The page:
The United States in Iraq: Options for 2012
Countries & Regions
- With U.S. military forces scheduled to depart Iraq in December of this year, the State Department and other civilian agencies are being asked to assume a scale of operational and programmatic responsibilities far beyond any other embassy in recent memory.
- The capacity of the U.S. civilian agencies to assume these responsibilities does not now fully exist. Notably, securing and moving U.S. civilians will require more than 5,000 security contractors. A limited U.S. military contingent post-2011 may well be more cost-effective than private security guards and could also relieve State and other civilian agencies of logistical and security responsibilities. This would enable them to focus on their comparative advantages: diplomacy and development assistance.
- Planning for the post-2011 U.S. mission in Iraq, however, remains hampered by uncertainty as to whether the Iraqi government will request an extension of the American military presence in the country. A small follow-on U.S. military force would appear to safeguard Iraqi stability and make the achievement of U.S. strategic objectives in Iraq more likely, but cannot be counted on. Should such a request not be received from the Iraqi government, the U.S. may need to reduce the planned scale and scope of its operations and goals in Iraq.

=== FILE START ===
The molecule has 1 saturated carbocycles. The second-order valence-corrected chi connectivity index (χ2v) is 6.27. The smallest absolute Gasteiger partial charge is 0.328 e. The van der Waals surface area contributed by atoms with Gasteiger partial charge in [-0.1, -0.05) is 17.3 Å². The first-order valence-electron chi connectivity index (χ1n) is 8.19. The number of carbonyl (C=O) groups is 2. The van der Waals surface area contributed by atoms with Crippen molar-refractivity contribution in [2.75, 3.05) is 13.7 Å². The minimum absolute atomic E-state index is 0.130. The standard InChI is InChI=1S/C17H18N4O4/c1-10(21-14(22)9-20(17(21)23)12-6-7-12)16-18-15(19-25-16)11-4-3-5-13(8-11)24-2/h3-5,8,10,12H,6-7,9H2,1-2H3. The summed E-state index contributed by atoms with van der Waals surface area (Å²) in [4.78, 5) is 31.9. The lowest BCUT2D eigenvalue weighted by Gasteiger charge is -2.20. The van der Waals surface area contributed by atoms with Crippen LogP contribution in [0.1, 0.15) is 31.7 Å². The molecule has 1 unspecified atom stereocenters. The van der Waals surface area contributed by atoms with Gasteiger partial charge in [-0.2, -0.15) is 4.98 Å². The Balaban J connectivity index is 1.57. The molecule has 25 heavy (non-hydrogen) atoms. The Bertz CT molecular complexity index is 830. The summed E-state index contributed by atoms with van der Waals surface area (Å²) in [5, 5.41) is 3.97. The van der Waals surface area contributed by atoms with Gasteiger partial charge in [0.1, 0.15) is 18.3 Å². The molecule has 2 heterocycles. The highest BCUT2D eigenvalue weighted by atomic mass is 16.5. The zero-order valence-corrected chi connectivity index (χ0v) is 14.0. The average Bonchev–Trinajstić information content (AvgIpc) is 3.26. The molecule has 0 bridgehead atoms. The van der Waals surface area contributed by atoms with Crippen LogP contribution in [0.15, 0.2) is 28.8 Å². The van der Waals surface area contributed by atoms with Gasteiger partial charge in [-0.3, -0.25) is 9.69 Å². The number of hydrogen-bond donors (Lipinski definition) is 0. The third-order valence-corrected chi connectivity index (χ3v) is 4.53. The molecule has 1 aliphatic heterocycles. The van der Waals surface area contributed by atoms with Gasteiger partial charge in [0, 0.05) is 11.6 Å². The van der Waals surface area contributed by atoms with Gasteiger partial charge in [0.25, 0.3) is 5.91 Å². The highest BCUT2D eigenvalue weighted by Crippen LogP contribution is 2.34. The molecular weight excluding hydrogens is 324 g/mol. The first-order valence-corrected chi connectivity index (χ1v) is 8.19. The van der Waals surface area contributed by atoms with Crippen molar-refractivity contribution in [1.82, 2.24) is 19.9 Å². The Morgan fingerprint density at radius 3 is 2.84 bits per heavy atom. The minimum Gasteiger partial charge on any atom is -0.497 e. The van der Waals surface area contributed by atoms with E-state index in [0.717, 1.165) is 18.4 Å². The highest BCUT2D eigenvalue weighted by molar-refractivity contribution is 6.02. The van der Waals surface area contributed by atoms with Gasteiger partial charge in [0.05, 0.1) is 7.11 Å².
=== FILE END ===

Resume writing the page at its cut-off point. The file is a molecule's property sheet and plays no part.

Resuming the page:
About this Brief
This Peace Brief draws on the authors’ experiences in Iraq and a two-day, off-the-record meeting co-hosted by USIP in February 2011. The meeting included nine government agencies—from the National Security Council to State to Defense to Justice and Commerce and others—and focused on progress made and challenges in the ongoing military-to-civilian transition in Iraq and how these emerging lessons could inform transition efforts in Afghanistan and beyond.